- In the late '90s, "the LucasArts collections", five or more games along with a demo disc for another half a dozen more, arranged in rough genre. For example, volume II was dedicated to Star Wars games (and included TIE Fighter and the Rebel Assault games), while volume III was for adventure games (including the first two Monkey Island games and the aforementioned The Dig and Full Throttle).
- The Diablo Battle Chest, which includes both the first two Diablo games and the second game's expansion pack Lord of Destruction.
- The Hitman series has as compilation release of the second (Hidden Assassin), third (Contracts), and fourth (Blood Money) games. The reasons for the first game (Codename 47) not being included are that it was a PC-only game (while the rest are PC and Console titles) and also that the third game is essentially a remake of the first in the form of an extended flashback with better graphics and gameplay.
- The various Namco Museum collections. The most complete version, on the PlayStation, besides including many classic 1980s arcade games, gave such titles as The Return of Ishtar, The Legend of Valkyrie and The Genji and the Heike Clans their first-ever Western releases.
- SNK Playmore compilations include:
- Metal Slug Anthology (Wii, PSP and Playstation 2)
- Samurai Shodown Anthology. (Wii, PSP, PS2)
- Art of Fighting Anthology. (PS2)
- Fatal Fury Battle Archives Volumes 1 & 2. (PS2)
- SNK Arcade Classics Vol. 1 (Wii, PS2, PSP), a compilation of 16 Neo Geo titles that left fans waiting in vain for a Vol. 2.
- SNK Arcade Classics 0 (PSP) included 20 pre-Neo Geo games from the 1980s. It wasn't released in the U.S. or Europe, but most of the games have been released individually as PS Minis.
- The King of Fighters Collection: The Orochi Saga (Wii, PSP, PS2) a compilation made specifically for the overseases market (developed by Terminal Reality, who also made Metal Slug Anthology) that bundles all of the KOF games from '94 to '98.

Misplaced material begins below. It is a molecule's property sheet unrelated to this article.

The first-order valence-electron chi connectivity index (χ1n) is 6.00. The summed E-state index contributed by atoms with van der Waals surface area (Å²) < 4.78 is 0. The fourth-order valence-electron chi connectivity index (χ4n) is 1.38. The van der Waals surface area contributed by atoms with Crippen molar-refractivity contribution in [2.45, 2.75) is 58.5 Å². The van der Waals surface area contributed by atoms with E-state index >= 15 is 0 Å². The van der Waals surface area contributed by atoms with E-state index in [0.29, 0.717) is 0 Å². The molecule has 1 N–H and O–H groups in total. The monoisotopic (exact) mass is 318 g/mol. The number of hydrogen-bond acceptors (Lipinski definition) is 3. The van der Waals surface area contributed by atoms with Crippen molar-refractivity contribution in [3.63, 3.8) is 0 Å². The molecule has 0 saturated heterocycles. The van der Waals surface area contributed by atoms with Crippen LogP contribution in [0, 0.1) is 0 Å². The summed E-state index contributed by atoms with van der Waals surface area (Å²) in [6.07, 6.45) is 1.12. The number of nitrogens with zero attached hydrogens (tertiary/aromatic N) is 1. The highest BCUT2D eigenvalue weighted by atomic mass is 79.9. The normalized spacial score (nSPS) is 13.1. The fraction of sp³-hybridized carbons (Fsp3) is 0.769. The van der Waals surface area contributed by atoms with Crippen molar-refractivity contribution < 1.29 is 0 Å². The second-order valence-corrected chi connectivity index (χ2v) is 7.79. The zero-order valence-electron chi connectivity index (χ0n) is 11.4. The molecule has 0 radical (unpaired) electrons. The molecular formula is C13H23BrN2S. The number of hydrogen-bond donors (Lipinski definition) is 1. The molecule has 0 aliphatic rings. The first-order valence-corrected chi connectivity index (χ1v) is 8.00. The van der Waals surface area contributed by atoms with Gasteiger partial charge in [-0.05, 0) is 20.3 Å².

- A separately developed compilation was released exclusively in Japan titled The King of Fighters: Orochi Hen for the PS2 (developed by G1M2, the same company that did the Fatal Fury, Art of Fighting, and World Heroes compilations), which only includes '95 to '97 (since '94 and '98 were given stand-alone remakes in Japan). However, some fans actually prefer the Japanese compilation despite having two games less due to the lack of loading times and extra features missing in the overseas version such as a character palette editor, an online versus mode, and the choice to play each game with the remixed music from the Neo-Geo CD versions (the overseas version only allows players to use the cartridge soundtrack).
- There was also The King of Fighters: NESTS Hen, which includes the Neo-Geo and Dreamcast versions of '99, 2000, and 2001. So far, its Japan only.
- World Heroes Anthology. (PS2)
- SunSoft Collection, a Japan-only compilation that contains Waku Waku 7 and Galaxy Fight: Universal Warriors. (PS2)
- ADK Tamashii, another Japan-only compilation that includes Aggressors of Dark Combat, Ninja Combat, Ninja Commando, Ninja Master's Haoh-Ninpo-Cho, and Twinkle Star Sprites. (PS2)
- Fu'un Super Combo, yet another Japan-only compilation that contains Savage Reign and Kizuna Encounter. (PS2)
- Bakumatsu Roman Gekka No Kenshi 1 + 2, another Japan-only compilation of The Last Blade and its sequel. (PS2)
- Sengoku Anthology (PS2 and PC). In addition, SNK Playmore released two boxsets that contained most of these compilations. Again, only in Japan.
- Capcom had release quite a few compilations since the PlayStation/Saturn days.
- Five volumes of the Capcom Generation series for the PS and Saturn, which covers series such as Ghosts n Goblins, 1942, and Commando. The first four volumes were released as a bundle in Europe titled Capcom Generations, but only Vol. 5 (aka Street Fighter Collection 2) got a stand-alone release in America and Europe.
- The 16 games in the Capcom Generation series were later rereleased again in a new compilation titled Capcom Classics Collection for the PS2 and Xbox, which also included other games such as Final Fight and Forgotten Worlds. This was followed by Capcom Classics Collection Vol. 2, which included Super Street Fighter II Turbo (skipping the original Super Street Fighter II) and Strider, plus a ton of other games.